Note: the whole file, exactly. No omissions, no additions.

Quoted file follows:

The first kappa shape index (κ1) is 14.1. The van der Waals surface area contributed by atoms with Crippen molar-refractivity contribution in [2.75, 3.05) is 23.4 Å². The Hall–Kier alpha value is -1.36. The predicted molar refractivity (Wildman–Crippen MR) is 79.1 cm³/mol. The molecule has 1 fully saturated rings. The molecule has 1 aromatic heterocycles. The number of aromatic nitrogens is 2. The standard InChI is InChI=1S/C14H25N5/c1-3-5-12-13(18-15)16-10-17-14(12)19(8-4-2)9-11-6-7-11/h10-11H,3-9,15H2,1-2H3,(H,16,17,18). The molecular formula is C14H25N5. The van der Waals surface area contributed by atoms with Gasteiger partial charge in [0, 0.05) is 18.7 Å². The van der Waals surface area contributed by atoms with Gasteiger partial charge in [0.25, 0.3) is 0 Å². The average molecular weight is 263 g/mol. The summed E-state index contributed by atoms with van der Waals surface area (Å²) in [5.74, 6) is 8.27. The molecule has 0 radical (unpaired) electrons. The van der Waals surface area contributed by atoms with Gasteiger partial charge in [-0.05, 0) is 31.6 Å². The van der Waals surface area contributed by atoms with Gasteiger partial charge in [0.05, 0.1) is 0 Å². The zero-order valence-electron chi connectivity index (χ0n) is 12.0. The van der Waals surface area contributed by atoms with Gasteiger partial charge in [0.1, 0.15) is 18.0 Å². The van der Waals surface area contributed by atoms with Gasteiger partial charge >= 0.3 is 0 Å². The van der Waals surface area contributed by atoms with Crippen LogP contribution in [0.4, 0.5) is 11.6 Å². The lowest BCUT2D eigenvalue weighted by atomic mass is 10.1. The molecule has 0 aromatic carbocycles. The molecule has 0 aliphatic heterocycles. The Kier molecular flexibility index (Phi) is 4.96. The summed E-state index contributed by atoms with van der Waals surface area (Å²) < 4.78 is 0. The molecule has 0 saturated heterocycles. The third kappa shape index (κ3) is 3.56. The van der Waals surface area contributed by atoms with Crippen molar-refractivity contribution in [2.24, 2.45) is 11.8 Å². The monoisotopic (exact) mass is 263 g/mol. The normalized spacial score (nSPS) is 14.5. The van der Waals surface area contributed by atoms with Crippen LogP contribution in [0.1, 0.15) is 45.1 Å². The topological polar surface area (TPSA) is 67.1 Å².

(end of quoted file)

The first kappa shape index (κ1) is 14.1. The van der Waals surface area contributed by atoms with Crippen molar-refractivity contribution in [2.75, 3.05) is 23.4 Å². The Hall–Kier alpha value is -1.36. The predicted molar refractivity (Wildman–Crippen MR) is 79.1 cm³/mol. The molecule has 1 fully saturated rings. The molecule has 1 aromatic heterocycles. The number of aromatic nitrogens is 2. The standard InChI is InChI=1S/C14H25N5/c1-3-5-12-13(18-15)16-10-17-14(12)19(8-4-2)9-11-6-7-11/h10-11H,3-9,15H2,1-2H3,(H,16,17,18). The molecular formula is C14H25N5. The van der Waals surface area contributed by atoms with Gasteiger partial charge in [0, 0.05) is 18.7 Å². The van der Waals surface area contributed by atoms with Gasteiger partial charge in [0.25, 0.3) is 0 Å². The average molecular weight is 263 g/mol. The summed E-state index contributed by atoms with van der Waals surface area (Å²) in [5.74, 6) is 8.27. The molecule has 0 radical (unpaired) electrons. The van der Waals surface area contributed by atoms with Gasteiger partial charge in [-0.05, 0) is 31.6 Å². The van der Waals surface area contributed by atoms with Gasteiger partial charge in [0.05, 0.1) is 0 Å². The zero-order valence-electron chi connectivity index (χ0n) is 12.0. The van der Waals surface area contributed by atoms with Gasteiger partial charge in [0.1, 0.15) is 18.0 Å². The van der Waals surface area contributed by atoms with Gasteiger partial charge >= 0.3 is 0 Å². The van der Waals surface area contributed by atoms with Crippen LogP contribution in [0.4, 0.5) is 11.6 Å². The lowest BCUT2D eigenvalue weighted by atomic mass is 10.1. The molecule has 0 aromatic carbocycles. The molecule has 0 aliphatic heterocycles. The Kier molecular flexibility index (Phi) is 4.96. The summed E-state index contributed by atoms with van der Waals surface area (Å²) < 4.78 is 0. The molecule has 0 saturated heterocycles. The third kappa shape index (κ3) is 3.56. The van der Waals surface area contributed by atoms with Crippen molar-refractivity contribution in [2.24, 2.45) is 11.8 Å². The monoisotopic (exact) mass is 263 g/mol. The normalized spacial score (nSPS) is 14.5. The van der Waals surface area contributed by atoms with Crippen LogP contribution in [0.1, 0.15) is 45.1 Å². The topological polar surface area (TPSA) is 67.1 Å².